Felicia, this is a wonderful article.
Agreed: Time is the commodity.Not money, not accolades, not bitcoin.
At 70, I know that with an absolute certainty and clarity that I wish I’d had when I was 20.
I evaluate everything in my life these days against the measure: “Is it a thief of time?”
That “friend” who just can’t stop talking about what she bought yestserday, or the dinner she had last night, or where she is going to eat tonight. Or the cashier with an attitude that says “You wait. I’m being careful so my $125 art nails don’t get chipped on the scanner handle.” Wasters of Time.
Thieves of time.
If I invited that “friend” to my house for coffee, and my purse was open on the table and there was a wad of cash (ha ha) — all right, five bucks — sticking out, my friend would NEVER steal the cash. NEVER. She would be horrified if anyone even thought she would.
But she regularly steals my time without giving it a second thought, and I’m easing her out of my life, because I can’t get that time back.
I need that time to write, to think, to paint, to spend with my own family. Once an hour is spent, you can’t go to the bank write a check against your account of hours. They aren’t there.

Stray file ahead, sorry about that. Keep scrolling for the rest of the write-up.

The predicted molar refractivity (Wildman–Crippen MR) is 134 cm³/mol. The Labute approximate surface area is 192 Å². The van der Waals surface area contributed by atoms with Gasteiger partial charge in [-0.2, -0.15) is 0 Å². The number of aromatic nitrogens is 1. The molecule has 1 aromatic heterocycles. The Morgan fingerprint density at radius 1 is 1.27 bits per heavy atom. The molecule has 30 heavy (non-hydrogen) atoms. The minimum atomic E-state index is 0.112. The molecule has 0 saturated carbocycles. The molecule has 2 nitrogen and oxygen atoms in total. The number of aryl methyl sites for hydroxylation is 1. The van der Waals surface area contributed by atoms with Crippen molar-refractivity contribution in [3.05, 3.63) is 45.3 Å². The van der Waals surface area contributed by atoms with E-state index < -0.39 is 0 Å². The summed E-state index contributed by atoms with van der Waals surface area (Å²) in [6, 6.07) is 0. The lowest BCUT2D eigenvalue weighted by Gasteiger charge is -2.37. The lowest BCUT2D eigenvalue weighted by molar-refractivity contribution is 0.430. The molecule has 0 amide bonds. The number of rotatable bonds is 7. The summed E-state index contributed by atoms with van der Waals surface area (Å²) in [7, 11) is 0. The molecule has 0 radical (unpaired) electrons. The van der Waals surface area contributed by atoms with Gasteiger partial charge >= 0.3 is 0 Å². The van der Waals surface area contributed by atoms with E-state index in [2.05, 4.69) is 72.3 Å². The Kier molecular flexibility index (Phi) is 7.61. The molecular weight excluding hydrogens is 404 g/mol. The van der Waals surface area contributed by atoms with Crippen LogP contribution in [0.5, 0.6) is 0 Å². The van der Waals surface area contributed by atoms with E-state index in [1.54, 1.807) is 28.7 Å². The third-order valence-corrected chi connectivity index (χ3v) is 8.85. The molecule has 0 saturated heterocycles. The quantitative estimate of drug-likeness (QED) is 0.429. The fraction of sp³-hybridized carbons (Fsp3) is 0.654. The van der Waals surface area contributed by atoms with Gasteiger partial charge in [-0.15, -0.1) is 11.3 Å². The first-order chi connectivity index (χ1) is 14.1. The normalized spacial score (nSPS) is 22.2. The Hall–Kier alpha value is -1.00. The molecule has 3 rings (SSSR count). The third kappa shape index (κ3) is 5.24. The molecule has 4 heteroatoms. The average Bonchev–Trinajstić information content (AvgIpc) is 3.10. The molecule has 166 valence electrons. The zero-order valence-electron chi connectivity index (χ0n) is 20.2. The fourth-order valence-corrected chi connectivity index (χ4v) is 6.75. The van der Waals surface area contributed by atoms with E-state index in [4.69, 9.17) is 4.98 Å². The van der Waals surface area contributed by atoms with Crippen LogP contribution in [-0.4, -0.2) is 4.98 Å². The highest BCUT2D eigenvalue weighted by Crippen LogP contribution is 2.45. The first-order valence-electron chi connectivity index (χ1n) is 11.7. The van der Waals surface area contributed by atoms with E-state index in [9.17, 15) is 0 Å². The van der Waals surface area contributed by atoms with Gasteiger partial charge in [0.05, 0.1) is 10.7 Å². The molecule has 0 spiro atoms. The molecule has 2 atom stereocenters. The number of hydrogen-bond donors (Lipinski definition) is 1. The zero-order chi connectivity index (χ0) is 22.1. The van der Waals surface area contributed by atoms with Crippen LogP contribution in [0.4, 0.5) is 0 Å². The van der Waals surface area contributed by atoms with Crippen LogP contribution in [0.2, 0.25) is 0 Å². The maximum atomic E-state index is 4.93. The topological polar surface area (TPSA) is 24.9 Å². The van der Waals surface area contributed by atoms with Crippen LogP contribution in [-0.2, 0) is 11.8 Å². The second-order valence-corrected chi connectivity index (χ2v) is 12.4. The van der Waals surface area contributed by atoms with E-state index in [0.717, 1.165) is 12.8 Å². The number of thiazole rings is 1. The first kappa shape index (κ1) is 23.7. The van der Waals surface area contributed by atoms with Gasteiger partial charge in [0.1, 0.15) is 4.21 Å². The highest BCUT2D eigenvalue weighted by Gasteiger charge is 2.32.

Fight for that little bit of time so you can indeed, “touch” your art, as in Isidra Mencos’s comment below. It’s easy to displace a whole day with stuff like co-op board business, for example. No one even thinks that they are thieves of your time when they create drama over the clog in the B stack due to their lack of hair traps. Seems like a little thing, but it can suck up four hours of your day dealing with it.
Rather than scream at them about stealing my time — I NEED TO WRITE — I have decided to ease that responsibility out of my life as well.
Time is the commodity. You have to keep reminding yourself of that.
Thanks for the article. First thing I read this morning, and it’s sparked a whole new list of things to pare away from my life. All the best. Diana